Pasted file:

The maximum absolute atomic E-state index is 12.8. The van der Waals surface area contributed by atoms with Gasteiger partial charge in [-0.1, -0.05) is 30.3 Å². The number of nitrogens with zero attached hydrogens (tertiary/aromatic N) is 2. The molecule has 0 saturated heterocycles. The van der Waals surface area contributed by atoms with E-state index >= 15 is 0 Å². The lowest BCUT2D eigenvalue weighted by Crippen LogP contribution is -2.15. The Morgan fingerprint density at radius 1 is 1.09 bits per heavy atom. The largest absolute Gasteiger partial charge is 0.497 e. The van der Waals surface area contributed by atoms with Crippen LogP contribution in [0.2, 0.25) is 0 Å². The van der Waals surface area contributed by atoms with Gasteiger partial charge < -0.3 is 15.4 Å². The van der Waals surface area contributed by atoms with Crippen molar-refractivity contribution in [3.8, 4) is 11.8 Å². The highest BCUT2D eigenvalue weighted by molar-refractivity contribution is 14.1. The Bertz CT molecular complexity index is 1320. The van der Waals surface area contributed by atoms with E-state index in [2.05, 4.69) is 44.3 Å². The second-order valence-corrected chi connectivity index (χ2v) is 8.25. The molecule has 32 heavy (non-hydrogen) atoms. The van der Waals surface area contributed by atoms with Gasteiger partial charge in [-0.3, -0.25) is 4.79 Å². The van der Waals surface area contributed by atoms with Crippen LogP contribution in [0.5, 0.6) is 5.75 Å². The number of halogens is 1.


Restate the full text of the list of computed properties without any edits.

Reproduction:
The maximum absolute atomic E-state index is 12.8. The van der Waals surface area contributed by atoms with Gasteiger partial charge in [-0.1, -0.05) is 30.3 Å². The number of nitrogens with zero attached hydrogens (tertiary/aromatic N) is 2. The molecule has 0 saturated heterocycles. The van der Waals surface area contributed by atoms with E-state index >= 15 is 0 Å². The lowest BCUT2D eigenvalue weighted by Crippen LogP contribution is -2.15. The Morgan fingerprint density at radius 1 is 1.09 bits per heavy atom. The largest absolute Gasteiger partial charge is 0.497 e. The van der Waals surface area contributed by atoms with Crippen LogP contribution in [0.2, 0.25) is 0 Å². The van der Waals surface area contributed by atoms with Gasteiger partial charge < -0.3 is 15.4 Å². The van der Waals surface area contributed by atoms with Crippen molar-refractivity contribution in [3.8, 4) is 11.8 Å². The highest BCUT2D eigenvalue weighted by molar-refractivity contribution is 14.1. The Bertz CT molecular complexity index is 1320. The van der Waals surface area contributed by atoms with E-state index in [2.05, 4.69) is 44.3 Å². The second-order valence-corrected chi connectivity index (χ2v) is 8.25. The molecule has 32 heavy (non-hydrogen) atoms. The van der Waals surface area contributed by atoms with Gasteiger partial charge in [-0.3, -0.25) is 4.79 Å². The van der Waals surface area contributed by atoms with Crippen LogP contribution in [0.5, 0.6) is 5.75 Å². The number of halogens is 1.